Paul says that Driveline now finances around 130 new vehicles a month, and on top of that a significant number of ex-lease and used vehicles. With 66% of that being repeat business, Driveline must be doing something right!
Doesn’t like the limelight
Paul enjoys the business of business and is happy to leave the limelight to Lance. When I ask about his hobbies and interests, he instantly retorts, “I don’t have a personal life.” Which we both know isn’t true, but despite the joke it still takes a bit of persuasion to get him to open up a little.
Paul had to give up running after doing his knee in, but his most memorable event prior to that was Auckland Marathon in 2019. Paul ran it to raise money for the Catwalk Trust, a charity that funds research to fix paralysis following spinal cord injury. Paul’s marathon time? A very respectable 4h 8m.
Being a big believer in keeping fit and active, Paul had to find something to fill in the running void after he did his knee in. He’s now hiked the Pinnacles in the Coromandel and the Tongariro Crossing, amongst others.
Paul’s most recent hike was in the O’Reilly rainforest at Lamington National Park in Queensland. No dangerous animals, just lots of birds and zillions of possums were spotted. Paul says you’d find more snakes on Takapuna beach than he saw on his hike, LOL.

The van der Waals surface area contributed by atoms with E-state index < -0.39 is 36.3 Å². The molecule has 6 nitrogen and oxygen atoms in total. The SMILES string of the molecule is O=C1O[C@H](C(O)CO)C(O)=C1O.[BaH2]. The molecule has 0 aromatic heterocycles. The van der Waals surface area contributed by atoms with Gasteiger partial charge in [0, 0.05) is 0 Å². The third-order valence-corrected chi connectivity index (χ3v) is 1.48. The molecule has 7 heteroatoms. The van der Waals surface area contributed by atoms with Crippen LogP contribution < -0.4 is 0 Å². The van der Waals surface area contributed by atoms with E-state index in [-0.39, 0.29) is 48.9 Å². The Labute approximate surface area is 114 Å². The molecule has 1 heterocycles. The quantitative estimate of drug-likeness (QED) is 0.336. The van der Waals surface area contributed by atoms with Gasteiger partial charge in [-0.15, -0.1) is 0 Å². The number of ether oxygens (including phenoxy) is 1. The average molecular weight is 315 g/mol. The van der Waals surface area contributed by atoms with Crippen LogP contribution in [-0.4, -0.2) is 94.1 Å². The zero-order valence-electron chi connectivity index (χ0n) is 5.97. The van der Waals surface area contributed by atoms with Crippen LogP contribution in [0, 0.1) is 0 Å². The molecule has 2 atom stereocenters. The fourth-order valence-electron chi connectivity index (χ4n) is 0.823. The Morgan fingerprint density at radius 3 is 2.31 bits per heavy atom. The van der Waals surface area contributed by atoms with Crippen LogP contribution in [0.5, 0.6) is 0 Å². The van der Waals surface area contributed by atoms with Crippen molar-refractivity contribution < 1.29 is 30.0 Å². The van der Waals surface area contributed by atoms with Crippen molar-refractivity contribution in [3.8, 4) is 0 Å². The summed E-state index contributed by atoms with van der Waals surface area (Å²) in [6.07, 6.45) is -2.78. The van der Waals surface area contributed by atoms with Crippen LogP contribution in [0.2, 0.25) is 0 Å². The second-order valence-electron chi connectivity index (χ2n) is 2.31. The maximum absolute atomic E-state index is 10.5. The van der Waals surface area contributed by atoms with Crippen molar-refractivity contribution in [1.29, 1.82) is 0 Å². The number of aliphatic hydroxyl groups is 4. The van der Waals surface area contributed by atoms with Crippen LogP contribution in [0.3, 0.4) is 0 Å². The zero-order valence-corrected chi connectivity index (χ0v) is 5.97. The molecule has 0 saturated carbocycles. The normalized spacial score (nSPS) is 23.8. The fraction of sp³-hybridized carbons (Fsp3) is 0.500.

Paul’s other passion is golf. He’s a long-time member of Pupuke Golf Club in Campbell’s Bay, his home course. But he describes himself as more of a social golfer than a competitive golfer.
“I enjoy the social side of it. I’ve got a lot of mates that I that I play with.”
When asked what he likes most about Pupuke Golf Club, he says,
“It’s a very, very challenging golf course but a very, very social golf club. There’s a great group of members there, they’re very social, and the competitions are always good. I like playing on Saturday because we have a couple of beers afterwards and it’s always very social and there’s always lots of people there having a good yarn.”
Pins in his eyes for dinner
When asked about cooking, Paul says,
“I cook but I’d much rather go to a nice restaurant somewhere and have somebody else cook something nice for me. I get no pleasure out of cooking whatsoever; I’d rather stick pins in my eyes!”
Paul is the proud father of two lovely children and one baby granddaughter. Let’s hope they’re better cooks than him!